Flu shots are now available at the Public Health offices in Afton and Kemmerer.
The vaccine is the standard trivalent (2 A strains and 1 B strain) and is available to all people ages 6 months and up. The cost for a flu vaccine for ages 3 years and up is $20. The cost for a child ages 6 months to 2 years is $10. We accept Medicare, Medicaid, Kidcare Chip, Blue Cross Blue Shield, and most other private insurances. Please bring your cards with you in order to receive your shots. You can call and make an appointment for your shots or walk in as long as a nurse is in to administer the vaccine.
We will have our standard flu shot clinics all through the month of October. Visit the Flu Shots page for a current schedule of our clinics. Do your part to help keep knock the flu out of our communities – get immunized!
Contact the Kemmerer office at 877-3780 and the Afton office at 885-9598 to make your flu shot appointments.
Disaster could strike at anytime! It is very possible that you and your family will not be together, some
may be at work, school, traveling, out shopping, or somewhere in between. Because of this, it is very
important that you have a family communications plan. Planning recommendations include:
Identify an out-of-town contact, such as a friend or relative, who family members can call to let
them know they are safe. It may be easier to make a long-distance phone call than to call across town,
because phone lines can be jammed. An out-of-town contact may be in a better position to
communicate among separated family members.
Teach your family members how to text. It may seem like second nature to some of us, but not
everyone texts. During an emergency, it is often easier to get a text message delivered rather than a
If you have a cell phone, program that person(s) as “ICE” (In Case of Emergency) in your phone.
If you are in an accident, emergency personnel will often check your ICE listings in order to get a hold
of someone you know. Make sure to tell your family and friends that you have listed them as
Subscribe to an emergency alert system. Check with your local health department or emergency
management agency to see if there is one offered for your area. Post emergency telephone numbers
by home phones or save them in your cell phone (fire, police, ambulance, etc.).
Teach children how and when to call 911 for help.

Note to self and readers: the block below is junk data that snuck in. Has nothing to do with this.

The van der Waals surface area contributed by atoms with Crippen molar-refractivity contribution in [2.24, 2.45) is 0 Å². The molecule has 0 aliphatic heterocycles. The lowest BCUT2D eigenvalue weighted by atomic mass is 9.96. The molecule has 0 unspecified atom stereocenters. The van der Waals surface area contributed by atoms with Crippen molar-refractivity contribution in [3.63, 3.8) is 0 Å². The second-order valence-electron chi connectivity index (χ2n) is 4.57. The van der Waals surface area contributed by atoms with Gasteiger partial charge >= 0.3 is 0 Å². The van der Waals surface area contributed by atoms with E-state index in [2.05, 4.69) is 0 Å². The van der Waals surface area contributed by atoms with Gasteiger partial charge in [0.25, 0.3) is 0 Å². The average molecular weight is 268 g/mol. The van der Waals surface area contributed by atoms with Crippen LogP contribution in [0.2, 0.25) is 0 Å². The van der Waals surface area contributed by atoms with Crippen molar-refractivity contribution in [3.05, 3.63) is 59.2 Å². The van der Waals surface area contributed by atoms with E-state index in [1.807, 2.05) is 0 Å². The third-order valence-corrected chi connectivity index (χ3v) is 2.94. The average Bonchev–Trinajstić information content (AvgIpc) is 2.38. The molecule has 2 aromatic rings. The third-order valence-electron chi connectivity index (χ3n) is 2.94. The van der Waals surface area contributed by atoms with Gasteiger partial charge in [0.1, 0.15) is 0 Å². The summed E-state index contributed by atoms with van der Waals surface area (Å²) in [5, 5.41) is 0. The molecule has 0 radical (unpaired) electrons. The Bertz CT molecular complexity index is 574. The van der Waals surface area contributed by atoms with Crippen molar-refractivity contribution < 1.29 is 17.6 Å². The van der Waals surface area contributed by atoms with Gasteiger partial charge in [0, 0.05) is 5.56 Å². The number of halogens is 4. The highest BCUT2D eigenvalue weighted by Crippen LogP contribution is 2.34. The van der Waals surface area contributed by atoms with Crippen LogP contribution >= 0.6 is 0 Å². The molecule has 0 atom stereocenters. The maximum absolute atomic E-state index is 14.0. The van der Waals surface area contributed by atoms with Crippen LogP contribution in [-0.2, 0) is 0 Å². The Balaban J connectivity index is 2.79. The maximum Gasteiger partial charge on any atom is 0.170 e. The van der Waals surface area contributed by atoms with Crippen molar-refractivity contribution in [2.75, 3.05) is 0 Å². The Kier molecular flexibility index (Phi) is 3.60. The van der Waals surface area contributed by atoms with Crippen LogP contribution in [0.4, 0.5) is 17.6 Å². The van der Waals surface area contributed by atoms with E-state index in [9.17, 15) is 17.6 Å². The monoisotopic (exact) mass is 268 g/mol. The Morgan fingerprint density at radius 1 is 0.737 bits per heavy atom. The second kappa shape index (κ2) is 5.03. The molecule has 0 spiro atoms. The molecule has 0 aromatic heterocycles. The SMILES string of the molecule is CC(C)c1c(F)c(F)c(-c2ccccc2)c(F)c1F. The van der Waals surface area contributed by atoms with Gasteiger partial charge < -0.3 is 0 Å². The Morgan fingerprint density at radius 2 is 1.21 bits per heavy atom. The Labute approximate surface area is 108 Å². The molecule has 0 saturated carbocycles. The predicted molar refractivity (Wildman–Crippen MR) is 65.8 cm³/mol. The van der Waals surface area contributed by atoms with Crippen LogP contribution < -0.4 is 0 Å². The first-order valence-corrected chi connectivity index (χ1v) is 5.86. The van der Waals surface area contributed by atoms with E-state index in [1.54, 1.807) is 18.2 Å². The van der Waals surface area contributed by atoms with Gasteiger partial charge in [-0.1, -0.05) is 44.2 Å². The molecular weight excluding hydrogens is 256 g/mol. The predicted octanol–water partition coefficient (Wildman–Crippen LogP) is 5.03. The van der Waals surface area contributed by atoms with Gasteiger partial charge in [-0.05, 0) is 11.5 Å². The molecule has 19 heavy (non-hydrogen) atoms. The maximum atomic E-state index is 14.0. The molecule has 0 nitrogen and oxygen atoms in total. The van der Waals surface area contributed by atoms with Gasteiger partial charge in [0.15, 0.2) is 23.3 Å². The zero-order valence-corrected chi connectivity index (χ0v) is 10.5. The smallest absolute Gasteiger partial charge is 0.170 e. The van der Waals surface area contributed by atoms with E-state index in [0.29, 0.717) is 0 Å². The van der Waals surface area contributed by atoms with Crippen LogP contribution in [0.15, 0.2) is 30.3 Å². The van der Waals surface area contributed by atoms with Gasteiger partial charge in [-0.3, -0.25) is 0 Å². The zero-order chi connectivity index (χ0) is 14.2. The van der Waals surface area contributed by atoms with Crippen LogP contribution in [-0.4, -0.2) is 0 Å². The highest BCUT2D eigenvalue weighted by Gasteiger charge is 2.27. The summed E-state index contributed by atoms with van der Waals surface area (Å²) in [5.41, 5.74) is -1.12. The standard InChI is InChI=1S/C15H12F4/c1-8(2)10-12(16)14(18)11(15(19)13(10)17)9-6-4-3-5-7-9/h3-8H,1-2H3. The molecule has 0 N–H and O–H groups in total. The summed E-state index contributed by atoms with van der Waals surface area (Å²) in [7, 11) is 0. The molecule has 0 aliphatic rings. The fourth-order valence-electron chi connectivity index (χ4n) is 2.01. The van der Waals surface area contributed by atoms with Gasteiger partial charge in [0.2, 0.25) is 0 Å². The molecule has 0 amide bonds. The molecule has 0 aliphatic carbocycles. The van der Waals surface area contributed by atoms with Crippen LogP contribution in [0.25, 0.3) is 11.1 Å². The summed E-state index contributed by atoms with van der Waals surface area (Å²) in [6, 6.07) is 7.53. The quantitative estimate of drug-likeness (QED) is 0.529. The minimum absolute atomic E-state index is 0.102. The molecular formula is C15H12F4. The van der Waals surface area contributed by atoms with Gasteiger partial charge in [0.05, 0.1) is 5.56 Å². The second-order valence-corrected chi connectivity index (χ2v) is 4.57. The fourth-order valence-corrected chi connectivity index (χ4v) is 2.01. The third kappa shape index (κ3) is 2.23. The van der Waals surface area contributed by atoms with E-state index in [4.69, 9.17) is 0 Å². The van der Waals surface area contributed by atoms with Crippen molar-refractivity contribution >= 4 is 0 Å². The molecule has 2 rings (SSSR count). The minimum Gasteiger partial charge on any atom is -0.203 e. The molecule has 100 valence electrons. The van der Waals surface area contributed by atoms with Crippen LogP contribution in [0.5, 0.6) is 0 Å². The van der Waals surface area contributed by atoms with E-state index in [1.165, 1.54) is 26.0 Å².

Identify a location to meet in town and out of town
For more information and templates for developing a Family Communication Plan, visit
The Ready.gov Make A Plan site includes information and templates for:
Family Communication during an emergency
Family Communication Plan for Parents and Kids
School and workplace plans
Commuter Emergency Plan
Are you and your family prepared if disaster strikes? The universal building blocks of preparedness are:
1. Be Informed
2. Make a Plan
3. Build a Kit
4. Get Involved
Last year was an important reminder to all of us that disasters can strike anytime and anyplace. Nearly every region
of the country experienced some form of extreme weather event, including devastating tornadoes in Oklahoma,
scorching wildfires near Yosemite National Park, and destructive flooding in Colorado.
As with many life events, preparation is the key to success. When you prepare and practice for an emergency in
advance of an event, it makes a real difference in your ability to take immediate and informed action when it matters
most. Early action can also help you to recover more quickly.
That’s why thousands of individuals, organizations, schools, houses of worship, and local governments across the
Nation are actively participating in a new national campaign for action – America’s PrepareAthon!
Preparing for disasters is a year-round activity. It’s not a matter of if the next disaster will happen, but when. Start taking action and prepare now! Simple steps such as having a discussion and/or conducting a quick drill can help determine what you need to do next to become more prepared. Be smart, take part, and prepare for emergencies before they strike!
The information in this blog post is courtesy of FEMA and Wyoming Department of Health Emergency Preparedness.